In this instalment of Words that Bite, I investigate how to ensure you build the best possible website for your business and so avoid a potential nightmare.
I think almost any business owner who hasn’t been through the process underestimates how much work is involved in creating a website. It is also alarming how many businesses pay a fortune for a website they end up loathing. However, they are stuck with it, because they’ve forked out a pile of cash and so can’t afford to abandon it.
The trick is to get it right the first time.
Before any business owner embarks on the process of creating a website, they should get an understanding of how websites work.
Obviously, anyone who uses the internet has a pretty good idea about their likes and dislikes when it comes to websites. That said, it is also useful to take it a step further and get a professional insight into building websites. I don’t mean by this that you need to become an expert in writing code. Instead, you need to focus on the nuts and bolts. A great starting point is Steve Krug’s book Don’t Make Me Think.
I do realise that asking a person who is flat out running a business to add reading books to their workload is asking a lot. However, for anyone thinking of putting together their own website, spending a little time doing some research can mean the difference between creating one that is a dud and one that is divine. Finally, I should add that Steve Krug’s book is not only a joy to read but explains in very practical terms the key elements that make websites work.
It sounds obvious, but one of the most important things you can do to ensure you get the wonderful website of your dreams is to work out exactly what you like and dislike when it comes to website design.
Ask yourself these questions:
When creating a website, you need to research what your competitors are doing online. The next step is to ask what you like/dislike about these websites.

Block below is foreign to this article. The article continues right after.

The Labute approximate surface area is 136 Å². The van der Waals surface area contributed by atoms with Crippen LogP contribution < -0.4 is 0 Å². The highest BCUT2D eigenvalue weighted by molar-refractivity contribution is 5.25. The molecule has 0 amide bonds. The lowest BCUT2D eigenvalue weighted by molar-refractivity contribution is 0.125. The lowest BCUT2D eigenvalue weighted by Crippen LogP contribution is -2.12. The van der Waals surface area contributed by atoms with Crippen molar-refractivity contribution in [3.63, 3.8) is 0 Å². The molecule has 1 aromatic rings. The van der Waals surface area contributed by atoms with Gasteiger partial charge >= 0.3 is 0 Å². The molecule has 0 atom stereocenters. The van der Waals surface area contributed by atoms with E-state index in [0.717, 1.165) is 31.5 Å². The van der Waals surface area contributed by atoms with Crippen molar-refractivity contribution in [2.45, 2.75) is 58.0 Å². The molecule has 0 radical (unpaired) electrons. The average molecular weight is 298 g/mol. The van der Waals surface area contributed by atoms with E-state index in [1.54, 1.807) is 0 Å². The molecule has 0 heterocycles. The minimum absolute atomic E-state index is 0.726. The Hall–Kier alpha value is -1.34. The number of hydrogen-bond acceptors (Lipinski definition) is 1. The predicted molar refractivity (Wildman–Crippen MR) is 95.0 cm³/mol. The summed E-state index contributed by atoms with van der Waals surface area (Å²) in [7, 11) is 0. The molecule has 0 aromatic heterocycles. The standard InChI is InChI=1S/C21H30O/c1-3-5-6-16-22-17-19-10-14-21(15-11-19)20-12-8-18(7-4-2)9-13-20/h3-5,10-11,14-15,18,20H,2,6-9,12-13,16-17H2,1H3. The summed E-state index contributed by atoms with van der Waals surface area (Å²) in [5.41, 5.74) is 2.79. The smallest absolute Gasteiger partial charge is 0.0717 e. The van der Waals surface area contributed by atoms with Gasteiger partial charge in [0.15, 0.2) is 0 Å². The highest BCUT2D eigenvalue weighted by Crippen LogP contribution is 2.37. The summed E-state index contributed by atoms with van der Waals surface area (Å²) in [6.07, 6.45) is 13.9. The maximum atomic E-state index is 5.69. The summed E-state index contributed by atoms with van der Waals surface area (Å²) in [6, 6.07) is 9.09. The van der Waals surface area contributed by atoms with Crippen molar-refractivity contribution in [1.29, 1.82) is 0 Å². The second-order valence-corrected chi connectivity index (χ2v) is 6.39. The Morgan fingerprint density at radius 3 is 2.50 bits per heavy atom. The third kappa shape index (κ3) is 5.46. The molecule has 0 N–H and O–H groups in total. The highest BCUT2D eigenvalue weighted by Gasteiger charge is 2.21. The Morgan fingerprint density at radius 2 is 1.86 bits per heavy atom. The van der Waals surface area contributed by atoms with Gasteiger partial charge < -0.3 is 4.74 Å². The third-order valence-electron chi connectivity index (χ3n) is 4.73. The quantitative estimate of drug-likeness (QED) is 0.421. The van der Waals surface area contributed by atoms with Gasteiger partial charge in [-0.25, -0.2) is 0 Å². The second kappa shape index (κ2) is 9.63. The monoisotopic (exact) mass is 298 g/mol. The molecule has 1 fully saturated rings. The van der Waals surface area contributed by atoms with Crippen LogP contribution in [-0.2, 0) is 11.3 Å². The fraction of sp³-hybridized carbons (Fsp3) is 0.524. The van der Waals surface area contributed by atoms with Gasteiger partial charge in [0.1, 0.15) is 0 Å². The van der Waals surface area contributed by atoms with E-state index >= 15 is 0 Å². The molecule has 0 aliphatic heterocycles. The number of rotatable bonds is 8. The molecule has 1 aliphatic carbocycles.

Finally, you need to consider how you are going to make your website stand out from the crowd.
I suggest that, before you contact a web developer/designer, you spend some time preparing your website architecture – that is, the structure of the website. Before a web designer/developer gives you a quote, they will need to know how many pages the site will include. To work this out, you will need to sit down and work out exactly how your website will be organised.
If your website is going to have a lot of elements, this might take a bit of time. You need to play around with it to get the best possible structure. For example, if you are setting up an online store where you will sell a large number of products, then you will probably need to spend a lot of time working out how to organise the website so it is as easy as possible for your customers to navigate.
Again, a great starting point is to look at the websites of your competitors and ask yourself how you can make your website better than theirs.
One of the biggest dilemmas when creating a business website is finding the right website designer/developer. Too often, clients ring me and complain they’ve spent thousands of dollars on their website and are far from happy with the results.
A web designer is the person who decides how your website should look. Most web designers have a background in graphic design. They usually also have an understanding of usability. They work at the front end of the website, and control what the customer or client sees.
A web developer is the person who writes the code to ensure that your website works the way it should. They work at the back end of the website and ensure that the site works properly. Quite often, they also have an understanding of design.